North Korea missile launch prompts Hokkaido shelter alert

Seoul/Tokyo, Apr 13 (EFE).- Pyongyang on Thursday fired an unidentified ballistic missile, according to Seoul and Tokyo, prompting Japanese authorities to alert Hokkaido residents to take shelter amid concerns that it could land on or near the island.

Seoul’s Joint Chiefs of Staff said it detected the launch of an intermediate- or longer-range ballistic missile near Pyongyang at 7.23 am (22:23 GMT Wednesday) and that the missile, fired at a lofted angle, flew about 1,000 kilometers before crashing into the water.

“North Korea’s ballistic missile launch is a grave provocative act that not only harms peace and stability on the Korean Peninsula but also in the international community, and a clear violation of UN Security Council resolutions,” the JCS said, according to Yonhap news agency.

The projectile was also picked up by Japanese radar systems after its launch, with Tokyo later confirming that it fell outside its territory and the waters of its exclusive economic zone (EEZ).

Defense Minister Yasukazu Hamada at a press conference said the ministry believes that North Korea launched at least one projectile, possibly an intercontinental ballistic missile (ICBM), but confirmed that it did not land on Japanese soil or in its EEZ.

Prime Minister Fumio Kishida also confirmed the launch and called a security meeting with several of his ministers.

Hokkaido authorities activated an alert shortly after the launch urging people to take shelter due to the possibility that the projectile could land on or around the island, where more than 5 million people live.

The authorities updated the alert at around 8.20 am local time (23:20 GMT Wednesday), noting that there was no longer a possibility that the missile would fall on the island of Hokkaido or in its vicinity.

The company that operates the railway lines in that prefecture, JR Hokkaido, had suspended all its operations shortly before 8 am local while the Ministry of Transportation alerted ships and planes circulating in the area about the possible impact of the missile.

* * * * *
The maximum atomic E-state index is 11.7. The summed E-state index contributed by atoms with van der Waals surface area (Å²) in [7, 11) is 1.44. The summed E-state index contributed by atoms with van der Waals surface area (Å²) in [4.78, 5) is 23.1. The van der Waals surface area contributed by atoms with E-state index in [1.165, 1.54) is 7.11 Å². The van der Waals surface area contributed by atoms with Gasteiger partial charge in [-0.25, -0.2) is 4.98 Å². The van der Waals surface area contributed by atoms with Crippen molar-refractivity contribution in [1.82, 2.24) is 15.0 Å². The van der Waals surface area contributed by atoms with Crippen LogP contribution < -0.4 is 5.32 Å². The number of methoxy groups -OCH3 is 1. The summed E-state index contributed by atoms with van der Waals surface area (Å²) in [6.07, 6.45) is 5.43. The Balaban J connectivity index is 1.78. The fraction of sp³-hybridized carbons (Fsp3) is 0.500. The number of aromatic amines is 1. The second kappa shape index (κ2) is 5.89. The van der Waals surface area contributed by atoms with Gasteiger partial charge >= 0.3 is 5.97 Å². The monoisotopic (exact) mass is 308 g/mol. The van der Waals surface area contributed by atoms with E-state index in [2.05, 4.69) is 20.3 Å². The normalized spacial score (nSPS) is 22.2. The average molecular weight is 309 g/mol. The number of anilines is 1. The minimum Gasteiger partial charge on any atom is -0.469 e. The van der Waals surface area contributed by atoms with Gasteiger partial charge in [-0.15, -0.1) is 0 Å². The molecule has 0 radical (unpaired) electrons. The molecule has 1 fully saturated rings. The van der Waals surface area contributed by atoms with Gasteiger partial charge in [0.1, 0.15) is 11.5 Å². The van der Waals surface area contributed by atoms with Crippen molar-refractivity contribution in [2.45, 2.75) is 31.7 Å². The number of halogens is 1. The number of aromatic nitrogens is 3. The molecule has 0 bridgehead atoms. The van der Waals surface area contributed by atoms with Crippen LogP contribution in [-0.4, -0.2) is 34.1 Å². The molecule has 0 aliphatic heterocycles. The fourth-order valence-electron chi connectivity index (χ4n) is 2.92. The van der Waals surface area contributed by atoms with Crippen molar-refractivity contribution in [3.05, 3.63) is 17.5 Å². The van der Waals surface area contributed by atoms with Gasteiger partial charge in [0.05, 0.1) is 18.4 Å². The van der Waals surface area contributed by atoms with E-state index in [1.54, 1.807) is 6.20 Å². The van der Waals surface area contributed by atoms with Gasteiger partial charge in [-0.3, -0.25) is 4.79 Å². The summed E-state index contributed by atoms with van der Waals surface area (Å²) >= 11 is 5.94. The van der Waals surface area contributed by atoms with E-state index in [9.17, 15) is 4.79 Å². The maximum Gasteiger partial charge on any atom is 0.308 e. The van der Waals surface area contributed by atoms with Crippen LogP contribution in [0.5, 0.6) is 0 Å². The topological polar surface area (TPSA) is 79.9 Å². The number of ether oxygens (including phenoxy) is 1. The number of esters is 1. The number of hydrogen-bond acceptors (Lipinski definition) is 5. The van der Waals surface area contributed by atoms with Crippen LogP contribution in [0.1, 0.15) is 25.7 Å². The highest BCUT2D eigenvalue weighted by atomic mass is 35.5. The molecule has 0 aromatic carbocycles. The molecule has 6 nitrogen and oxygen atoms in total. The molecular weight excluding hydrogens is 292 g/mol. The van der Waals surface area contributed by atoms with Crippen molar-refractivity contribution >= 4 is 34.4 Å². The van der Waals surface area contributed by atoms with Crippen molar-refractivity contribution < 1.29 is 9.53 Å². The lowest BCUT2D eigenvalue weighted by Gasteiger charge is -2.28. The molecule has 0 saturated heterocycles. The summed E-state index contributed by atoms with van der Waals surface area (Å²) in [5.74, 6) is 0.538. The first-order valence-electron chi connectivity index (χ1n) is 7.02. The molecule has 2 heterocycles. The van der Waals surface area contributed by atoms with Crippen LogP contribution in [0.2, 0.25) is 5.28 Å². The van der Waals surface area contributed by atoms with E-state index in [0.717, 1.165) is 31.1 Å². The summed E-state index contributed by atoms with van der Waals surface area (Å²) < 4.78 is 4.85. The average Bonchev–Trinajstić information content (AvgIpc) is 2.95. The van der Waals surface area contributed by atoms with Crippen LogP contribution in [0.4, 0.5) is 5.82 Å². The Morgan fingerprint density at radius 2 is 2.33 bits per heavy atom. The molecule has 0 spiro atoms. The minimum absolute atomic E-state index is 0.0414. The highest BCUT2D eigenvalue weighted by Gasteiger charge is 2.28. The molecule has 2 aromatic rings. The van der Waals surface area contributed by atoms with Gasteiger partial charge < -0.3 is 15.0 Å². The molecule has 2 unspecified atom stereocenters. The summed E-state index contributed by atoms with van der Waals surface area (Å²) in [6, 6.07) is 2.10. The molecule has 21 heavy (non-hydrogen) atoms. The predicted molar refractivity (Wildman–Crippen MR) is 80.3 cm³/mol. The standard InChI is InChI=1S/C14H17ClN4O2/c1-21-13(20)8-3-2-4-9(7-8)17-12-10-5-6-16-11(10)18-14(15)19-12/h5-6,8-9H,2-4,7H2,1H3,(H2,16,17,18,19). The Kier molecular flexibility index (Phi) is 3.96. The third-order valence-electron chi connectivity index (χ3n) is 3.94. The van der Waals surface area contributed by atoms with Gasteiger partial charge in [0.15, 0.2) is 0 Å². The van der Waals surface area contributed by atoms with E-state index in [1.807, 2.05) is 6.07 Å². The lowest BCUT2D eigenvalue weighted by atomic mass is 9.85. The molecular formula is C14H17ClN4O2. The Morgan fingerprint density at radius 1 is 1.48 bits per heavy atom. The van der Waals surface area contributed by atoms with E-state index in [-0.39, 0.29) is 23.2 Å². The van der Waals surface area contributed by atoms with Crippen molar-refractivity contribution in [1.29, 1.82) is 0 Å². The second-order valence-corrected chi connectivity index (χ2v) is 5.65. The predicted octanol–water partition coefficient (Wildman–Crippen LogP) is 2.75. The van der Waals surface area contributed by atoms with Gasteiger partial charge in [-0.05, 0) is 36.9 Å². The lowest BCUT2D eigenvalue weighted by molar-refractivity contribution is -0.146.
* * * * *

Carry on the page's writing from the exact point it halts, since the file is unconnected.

The Japanese Coast Guard said that it expected the missile to impact the waters around Hokkaido from 8 am, but at 8.19 am said it would have by now crashed into the sea.

It is the 15th weapons test carried out this year by the North Korean regime, several of which were fired in response to the military drills that Seoul and Washington are carrying out in the south of the peninsula.

On Mar. 16, North Korea launched a Hwasong-17 ICBM, the longest potential range in its arsenal, into the Sea of Japan and, like its Hwasong-15 (the second-longest range) which it fired on Feb. 18, it landed in waters southwest of Hokkaido.

In the past month, Pyongyang has responded to the large-scale spring maneuvers in Seoul and Washington – in which Tokyo has also occasionally participated – with various weapons tests, including that of a new underwater nuclear drone.

In turn, the regime displayed its tactical nuclear warheads for the first time, underscoring that it is focused on improving its short-range arsenal for potential use against South Korea or neighboring countries such as Japan, which also host US bases. EFE


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